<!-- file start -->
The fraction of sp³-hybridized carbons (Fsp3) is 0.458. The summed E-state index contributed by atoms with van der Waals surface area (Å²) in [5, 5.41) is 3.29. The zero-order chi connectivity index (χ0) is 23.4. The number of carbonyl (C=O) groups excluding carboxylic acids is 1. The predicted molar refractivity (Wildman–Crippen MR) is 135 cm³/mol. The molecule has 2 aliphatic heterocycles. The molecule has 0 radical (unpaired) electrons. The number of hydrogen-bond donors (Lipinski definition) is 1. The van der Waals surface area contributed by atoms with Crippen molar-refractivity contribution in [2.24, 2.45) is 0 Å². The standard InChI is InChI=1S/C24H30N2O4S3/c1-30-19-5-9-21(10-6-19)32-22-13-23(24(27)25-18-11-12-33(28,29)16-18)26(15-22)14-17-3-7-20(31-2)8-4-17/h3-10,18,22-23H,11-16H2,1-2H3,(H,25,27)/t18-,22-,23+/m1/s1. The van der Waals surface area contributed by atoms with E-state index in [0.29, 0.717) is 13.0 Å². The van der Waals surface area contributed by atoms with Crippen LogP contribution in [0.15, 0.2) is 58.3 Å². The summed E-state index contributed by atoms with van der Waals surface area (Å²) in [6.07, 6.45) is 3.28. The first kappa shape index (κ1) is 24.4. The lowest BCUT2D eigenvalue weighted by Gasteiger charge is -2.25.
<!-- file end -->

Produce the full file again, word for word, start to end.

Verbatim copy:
The fraction of sp³-hybridized carbons (Fsp3) is 0.458. The summed E-state index contributed by atoms with van der Waals surface area (Å²) in [5, 5.41) is 3.29. The zero-order chi connectivity index (χ0) is 23.4. The number of carbonyl (C=O) groups excluding carboxylic acids is 1. The predicted molar refractivity (Wildman–Crippen MR) is 135 cm³/mol. The molecule has 2 aliphatic heterocycles. The molecule has 0 radical (unpaired) electrons. The number of hydrogen-bond donors (Lipinski definition) is 1. The van der Waals surface area contributed by atoms with Crippen molar-refractivity contribution in [2.24, 2.45) is 0 Å². The standard InChI is InChI=1S/C24H30N2O4S3/c1-30-19-5-9-21(10-6-19)32-22-13-23(24(27)25-18-11-12-33(28,29)16-18)26(15-22)14-17-3-7-20(31-2)8-4-17/h3-10,18,22-23H,11-16H2,1-2H3,(H,25,27)/t18-,22-,23+/m1/s1. The van der Waals surface area contributed by atoms with E-state index in [0.29, 0.717) is 13.0 Å². The van der Waals surface area contributed by atoms with Crippen LogP contribution in [0.15, 0.2) is 58.3 Å². The summed E-state index contributed by atoms with van der Waals surface area (Å²) in [6.07, 6.45) is 3.28. The first kappa shape index (κ1) is 24.4. The lowest BCUT2D eigenvalue weighted by Gasteiger charge is -2.25.